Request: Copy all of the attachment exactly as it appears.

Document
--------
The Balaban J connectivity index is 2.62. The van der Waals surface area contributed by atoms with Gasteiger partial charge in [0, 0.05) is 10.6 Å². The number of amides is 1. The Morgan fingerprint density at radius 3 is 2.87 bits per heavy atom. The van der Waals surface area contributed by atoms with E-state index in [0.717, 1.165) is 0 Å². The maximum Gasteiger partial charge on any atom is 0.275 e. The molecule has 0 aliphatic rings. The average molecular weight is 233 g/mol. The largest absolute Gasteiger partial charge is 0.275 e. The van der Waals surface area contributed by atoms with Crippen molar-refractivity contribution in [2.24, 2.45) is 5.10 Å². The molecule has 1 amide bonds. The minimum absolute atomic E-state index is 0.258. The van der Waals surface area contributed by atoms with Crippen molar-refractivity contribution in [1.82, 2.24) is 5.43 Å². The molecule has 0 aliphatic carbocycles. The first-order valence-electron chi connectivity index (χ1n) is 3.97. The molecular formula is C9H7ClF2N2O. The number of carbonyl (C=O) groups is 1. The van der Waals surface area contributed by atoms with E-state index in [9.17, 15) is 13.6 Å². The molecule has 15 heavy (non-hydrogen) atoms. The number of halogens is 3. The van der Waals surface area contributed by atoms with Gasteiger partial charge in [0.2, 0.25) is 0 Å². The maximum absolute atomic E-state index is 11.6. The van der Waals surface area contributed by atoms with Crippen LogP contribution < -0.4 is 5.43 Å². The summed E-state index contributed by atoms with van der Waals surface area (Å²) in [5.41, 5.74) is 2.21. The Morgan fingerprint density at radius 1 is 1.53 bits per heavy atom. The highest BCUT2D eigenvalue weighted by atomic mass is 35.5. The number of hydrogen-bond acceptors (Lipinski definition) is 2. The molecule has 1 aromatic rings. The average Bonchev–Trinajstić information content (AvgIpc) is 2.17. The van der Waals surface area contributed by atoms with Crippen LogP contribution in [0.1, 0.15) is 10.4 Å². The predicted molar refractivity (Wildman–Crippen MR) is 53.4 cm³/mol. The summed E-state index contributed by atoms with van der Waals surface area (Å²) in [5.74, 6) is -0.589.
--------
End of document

The Balaban J connectivity index is 2.62. The van der Waals surface area contributed by atoms with Gasteiger partial charge in [0, 0.05) is 10.6 Å². The number of amides is 1. The Morgan fingerprint density at radius 3 is 2.87 bits per heavy atom. The van der Waals surface area contributed by atoms with E-state index in [0.717, 1.165) is 0 Å². The maximum Gasteiger partial charge on any atom is 0.275 e. The molecule has 0 aliphatic rings. The average molecular weight is 233 g/mol. The largest absolute Gasteiger partial charge is 0.275 e. The van der Waals surface area contributed by atoms with Crippen molar-refractivity contribution in [2.24, 2.45) is 5.10 Å². The molecule has 1 amide bonds. The minimum absolute atomic E-state index is 0.258. The van der Waals surface area contributed by atoms with Crippen molar-refractivity contribution in [1.82, 2.24) is 5.43 Å². The molecule has 0 aliphatic carbocycles. The first-order valence-electron chi connectivity index (χ1n) is 3.97. The molecular formula is C9H7ClF2N2O. The number of carbonyl (C=O) groups is 1. The van der Waals surface area contributed by atoms with E-state index in [9.17, 15) is 13.6 Å². The molecule has 15 heavy (non-hydrogen) atoms. The number of halogens is 3. The van der Waals surface area contributed by atoms with Gasteiger partial charge in [0.2, 0.25) is 0 Å². The maximum absolute atomic E-state index is 11.6. The van der Waals surface area contributed by atoms with Crippen LogP contribution < -0.4 is 5.43 Å². The summed E-state index contributed by atoms with van der Waals surface area (Å²) in [5.41, 5.74) is 2.21. The Morgan fingerprint density at radius 1 is 1.53 bits per heavy atom. The highest BCUT2D eigenvalue weighted by atomic mass is 35.5. The number of hydrogen-bond acceptors (Lipinski definition) is 2. The molecule has 1 aromatic rings. The average Bonchev–Trinajstić information content (AvgIpc) is 2.17. The van der Waals surface area contributed by atoms with Crippen LogP contribution in [0.1, 0.15) is 10.4 Å². The predicted molar refractivity (Wildman–Crippen MR) is 53.4 cm³/mol. The summed E-state index contributed by atoms with van der Waals surface area (Å²) in [5.74, 6) is -0.589.